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With over a hundred graves, the Oakington site is as a substantial 6th-century Anglo-Saxon cemetery. The Anglo-Saxons lived in Great Britain from the 5th century. Originally thought of as Germanic tribes who migrated here from continental Europe, these people amalgamated with Romano-British groups who adopted some aspects of Anglo-Saxon culture and language.
The brooch was probably manufactured from recycled materials. The flecks of different material within the enamel are similar to a Roman enamelling method which used the scrapings from inside metal-working crucibles as a reagent. These results suggest that previously-used glasses and materials were ground together to form a new enamel mixture for this brooch, using a method which is not known amongst the continental Angles or Saxon.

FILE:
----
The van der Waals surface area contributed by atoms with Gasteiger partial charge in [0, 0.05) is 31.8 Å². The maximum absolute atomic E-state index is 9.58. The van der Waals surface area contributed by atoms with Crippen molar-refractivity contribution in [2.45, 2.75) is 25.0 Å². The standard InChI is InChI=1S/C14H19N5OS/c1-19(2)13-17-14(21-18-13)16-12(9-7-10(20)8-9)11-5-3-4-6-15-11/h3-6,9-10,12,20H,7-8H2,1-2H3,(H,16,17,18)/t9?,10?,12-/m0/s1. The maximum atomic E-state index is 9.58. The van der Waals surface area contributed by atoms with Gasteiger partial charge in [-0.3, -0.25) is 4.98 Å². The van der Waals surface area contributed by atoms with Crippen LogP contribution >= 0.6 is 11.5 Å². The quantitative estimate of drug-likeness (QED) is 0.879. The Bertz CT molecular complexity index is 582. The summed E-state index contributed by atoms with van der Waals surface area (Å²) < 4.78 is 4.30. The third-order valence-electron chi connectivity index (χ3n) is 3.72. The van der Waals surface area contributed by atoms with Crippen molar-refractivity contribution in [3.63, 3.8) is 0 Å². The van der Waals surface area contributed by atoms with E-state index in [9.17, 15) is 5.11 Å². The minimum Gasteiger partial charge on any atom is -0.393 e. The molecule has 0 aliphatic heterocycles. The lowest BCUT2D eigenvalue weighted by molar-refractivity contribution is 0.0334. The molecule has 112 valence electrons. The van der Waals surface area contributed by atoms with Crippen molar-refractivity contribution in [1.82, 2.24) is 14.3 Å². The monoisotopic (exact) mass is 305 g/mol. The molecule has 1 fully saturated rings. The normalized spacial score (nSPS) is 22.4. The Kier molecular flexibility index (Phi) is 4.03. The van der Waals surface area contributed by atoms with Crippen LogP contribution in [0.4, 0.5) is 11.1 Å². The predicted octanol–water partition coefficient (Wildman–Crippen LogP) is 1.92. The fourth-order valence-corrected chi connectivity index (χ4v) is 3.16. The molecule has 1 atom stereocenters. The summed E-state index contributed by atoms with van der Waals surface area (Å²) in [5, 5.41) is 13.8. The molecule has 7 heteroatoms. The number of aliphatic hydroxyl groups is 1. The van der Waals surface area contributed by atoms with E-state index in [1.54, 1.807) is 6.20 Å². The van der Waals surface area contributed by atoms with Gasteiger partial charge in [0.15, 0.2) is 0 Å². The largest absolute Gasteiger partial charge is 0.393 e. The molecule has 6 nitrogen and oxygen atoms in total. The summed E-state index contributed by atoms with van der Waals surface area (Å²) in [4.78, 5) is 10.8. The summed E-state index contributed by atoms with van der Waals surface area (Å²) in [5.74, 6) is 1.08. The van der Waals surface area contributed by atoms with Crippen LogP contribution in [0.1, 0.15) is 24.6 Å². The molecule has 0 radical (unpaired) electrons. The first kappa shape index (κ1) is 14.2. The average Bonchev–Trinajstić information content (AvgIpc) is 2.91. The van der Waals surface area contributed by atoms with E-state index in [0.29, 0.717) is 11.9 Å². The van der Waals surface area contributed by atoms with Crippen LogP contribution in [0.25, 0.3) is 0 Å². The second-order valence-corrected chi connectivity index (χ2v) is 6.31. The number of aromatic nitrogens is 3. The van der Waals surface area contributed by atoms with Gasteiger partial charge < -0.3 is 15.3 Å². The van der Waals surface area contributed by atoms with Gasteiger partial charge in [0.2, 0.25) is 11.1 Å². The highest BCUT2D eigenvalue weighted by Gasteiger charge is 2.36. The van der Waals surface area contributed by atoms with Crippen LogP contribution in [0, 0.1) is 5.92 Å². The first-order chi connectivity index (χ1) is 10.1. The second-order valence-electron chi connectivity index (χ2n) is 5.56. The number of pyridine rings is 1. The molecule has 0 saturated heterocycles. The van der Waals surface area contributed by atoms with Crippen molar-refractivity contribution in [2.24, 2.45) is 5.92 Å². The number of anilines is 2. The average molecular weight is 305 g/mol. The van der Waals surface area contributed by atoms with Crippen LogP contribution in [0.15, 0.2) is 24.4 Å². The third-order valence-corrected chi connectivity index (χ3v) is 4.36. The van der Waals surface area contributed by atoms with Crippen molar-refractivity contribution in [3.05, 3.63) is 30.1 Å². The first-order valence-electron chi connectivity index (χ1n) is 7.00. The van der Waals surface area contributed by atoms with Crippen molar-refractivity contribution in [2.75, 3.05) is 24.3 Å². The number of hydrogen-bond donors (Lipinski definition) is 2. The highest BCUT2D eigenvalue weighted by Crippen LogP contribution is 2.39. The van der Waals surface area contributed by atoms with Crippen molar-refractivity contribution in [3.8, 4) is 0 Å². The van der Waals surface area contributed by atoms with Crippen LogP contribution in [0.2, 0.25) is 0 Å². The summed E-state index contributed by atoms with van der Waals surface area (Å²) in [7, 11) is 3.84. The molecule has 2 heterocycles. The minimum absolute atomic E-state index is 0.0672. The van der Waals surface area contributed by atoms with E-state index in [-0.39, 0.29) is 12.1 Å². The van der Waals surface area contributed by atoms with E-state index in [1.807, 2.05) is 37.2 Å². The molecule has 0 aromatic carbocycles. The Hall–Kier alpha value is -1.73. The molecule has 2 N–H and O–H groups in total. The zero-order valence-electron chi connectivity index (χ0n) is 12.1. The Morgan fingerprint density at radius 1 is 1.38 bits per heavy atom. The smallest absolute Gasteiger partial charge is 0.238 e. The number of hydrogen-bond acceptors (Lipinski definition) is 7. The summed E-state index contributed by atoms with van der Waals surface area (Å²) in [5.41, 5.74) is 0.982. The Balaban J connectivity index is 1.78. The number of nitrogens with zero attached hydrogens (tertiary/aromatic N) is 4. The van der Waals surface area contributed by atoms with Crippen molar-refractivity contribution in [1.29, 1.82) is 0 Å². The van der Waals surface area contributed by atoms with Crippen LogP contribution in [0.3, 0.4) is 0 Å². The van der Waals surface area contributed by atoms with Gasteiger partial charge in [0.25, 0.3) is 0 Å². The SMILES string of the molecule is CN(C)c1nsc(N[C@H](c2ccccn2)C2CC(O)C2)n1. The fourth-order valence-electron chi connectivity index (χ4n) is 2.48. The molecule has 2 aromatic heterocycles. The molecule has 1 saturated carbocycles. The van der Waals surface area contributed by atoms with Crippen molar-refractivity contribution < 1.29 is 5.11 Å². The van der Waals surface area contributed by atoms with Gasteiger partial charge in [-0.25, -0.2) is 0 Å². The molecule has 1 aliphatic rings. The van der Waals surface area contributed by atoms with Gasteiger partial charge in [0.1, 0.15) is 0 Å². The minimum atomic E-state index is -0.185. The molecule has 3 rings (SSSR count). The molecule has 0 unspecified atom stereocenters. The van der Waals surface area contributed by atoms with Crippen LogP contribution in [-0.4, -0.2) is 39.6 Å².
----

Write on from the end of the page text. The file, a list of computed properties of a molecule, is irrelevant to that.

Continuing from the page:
Nonetheless, the style of brooch is undeniable an Anglo-Saxon design. A survey of other Anglo-Saxon brooches that have been unearthed at the Cambridge/Suffolk fen edge also found traces of enamelling, suggesting that this was a much more significant and localised phenomenon than once thought.
What we’re seeing here is a very exciting fusion of Anglo-Saxon art and Roman-British technology. One of the things we didn’t find on our first trip to Diamond was any trace of mercury on the gilded brooch we studied. This was intriguing, because the main theory for how gold was applied to jewellery in Anglo-Saxon Britain is that it involves the use of mercury to make an amalgam. We were lucky enough to be able to come back to I18 to investigate the gilt on three Oakington brooches from different periods in history.”
The results of these later experiments are still being analysed, but they do seem to suggest that mercury was involved in the gilding process in the Anglo-Saxon period.
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